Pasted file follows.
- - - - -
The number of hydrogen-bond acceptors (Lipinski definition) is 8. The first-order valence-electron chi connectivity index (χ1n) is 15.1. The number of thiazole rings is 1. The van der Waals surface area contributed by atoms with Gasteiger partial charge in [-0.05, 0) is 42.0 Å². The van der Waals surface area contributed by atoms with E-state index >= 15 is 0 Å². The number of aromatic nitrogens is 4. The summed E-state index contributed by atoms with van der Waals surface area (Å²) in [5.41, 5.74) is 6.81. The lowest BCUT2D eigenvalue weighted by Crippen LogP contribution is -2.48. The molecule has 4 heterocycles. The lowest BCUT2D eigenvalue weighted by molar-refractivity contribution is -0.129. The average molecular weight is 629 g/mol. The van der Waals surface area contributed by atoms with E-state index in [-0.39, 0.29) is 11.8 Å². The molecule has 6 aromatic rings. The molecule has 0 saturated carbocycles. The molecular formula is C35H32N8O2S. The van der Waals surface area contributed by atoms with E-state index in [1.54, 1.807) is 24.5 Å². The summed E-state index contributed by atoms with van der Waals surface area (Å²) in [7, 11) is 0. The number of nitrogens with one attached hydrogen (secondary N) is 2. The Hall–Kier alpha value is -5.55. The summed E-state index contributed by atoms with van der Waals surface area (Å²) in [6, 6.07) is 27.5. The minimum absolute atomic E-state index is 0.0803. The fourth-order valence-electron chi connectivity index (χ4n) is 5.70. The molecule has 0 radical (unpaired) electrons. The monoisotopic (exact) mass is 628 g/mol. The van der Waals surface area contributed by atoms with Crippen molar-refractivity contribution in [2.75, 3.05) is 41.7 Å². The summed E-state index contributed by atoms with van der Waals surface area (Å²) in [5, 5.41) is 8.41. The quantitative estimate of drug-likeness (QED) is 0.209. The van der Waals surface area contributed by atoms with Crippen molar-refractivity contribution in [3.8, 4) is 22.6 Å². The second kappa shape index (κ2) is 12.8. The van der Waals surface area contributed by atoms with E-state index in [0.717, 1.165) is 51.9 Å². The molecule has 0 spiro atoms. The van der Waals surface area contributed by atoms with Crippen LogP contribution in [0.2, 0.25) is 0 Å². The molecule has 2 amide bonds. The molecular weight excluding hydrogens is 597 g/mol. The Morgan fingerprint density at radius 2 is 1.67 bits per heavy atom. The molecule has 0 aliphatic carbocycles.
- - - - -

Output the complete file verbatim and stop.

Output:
The number of hydrogen-bond acceptors (Lipinski definition) is 8. The first-order valence-electron chi connectivity index (χ1n) is 15.1. The number of thiazole rings is 1. The van der Waals surface area contributed by atoms with Gasteiger partial charge in [-0.05, 0) is 42.0 Å². The van der Waals surface area contributed by atoms with E-state index >= 15 is 0 Å². The number of aromatic nitrogens is 4. The summed E-state index contributed by atoms with van der Waals surface area (Å²) in [5.41, 5.74) is 6.81. The lowest BCUT2D eigenvalue weighted by Crippen LogP contribution is -2.48. The molecule has 4 heterocycles. The lowest BCUT2D eigenvalue weighted by molar-refractivity contribution is -0.129. The average molecular weight is 629 g/mol. The van der Waals surface area contributed by atoms with E-state index in [-0.39, 0.29) is 11.8 Å². The molecule has 6 aromatic rings. The molecule has 0 saturated carbocycles. The molecular formula is C35H32N8O2S. The van der Waals surface area contributed by atoms with E-state index in [1.54, 1.807) is 24.5 Å². The summed E-state index contributed by atoms with van der Waals surface area (Å²) in [7, 11) is 0. The number of nitrogens with one attached hydrogen (secondary N) is 2. The Hall–Kier alpha value is -5.55. The summed E-state index contributed by atoms with van der Waals surface area (Å²) in [6, 6.07) is 27.5. The minimum absolute atomic E-state index is 0.0803. The fourth-order valence-electron chi connectivity index (χ4n) is 5.70. The molecule has 0 radical (unpaired) electrons. The monoisotopic (exact) mass is 628 g/mol. The van der Waals surface area contributed by atoms with Crippen molar-refractivity contribution in [2.75, 3.05) is 41.7 Å². The summed E-state index contributed by atoms with van der Waals surface area (Å²) in [5, 5.41) is 8.41. The quantitative estimate of drug-likeness (QED) is 0.209. The van der Waals surface area contributed by atoms with Crippen molar-refractivity contribution in [3.8, 4) is 22.6 Å². The second kappa shape index (κ2) is 12.8. The van der Waals surface area contributed by atoms with E-state index in [0.717, 1.165) is 51.9 Å². The molecule has 0 spiro atoms. The van der Waals surface area contributed by atoms with Crippen LogP contribution in [0.2, 0.25) is 0 Å². The molecule has 2 amide bonds. The molecular weight excluding hydrogens is 597 g/mol. The Morgan fingerprint density at radius 2 is 1.67 bits per heavy atom. The molecule has 0 aliphatic carbocycles.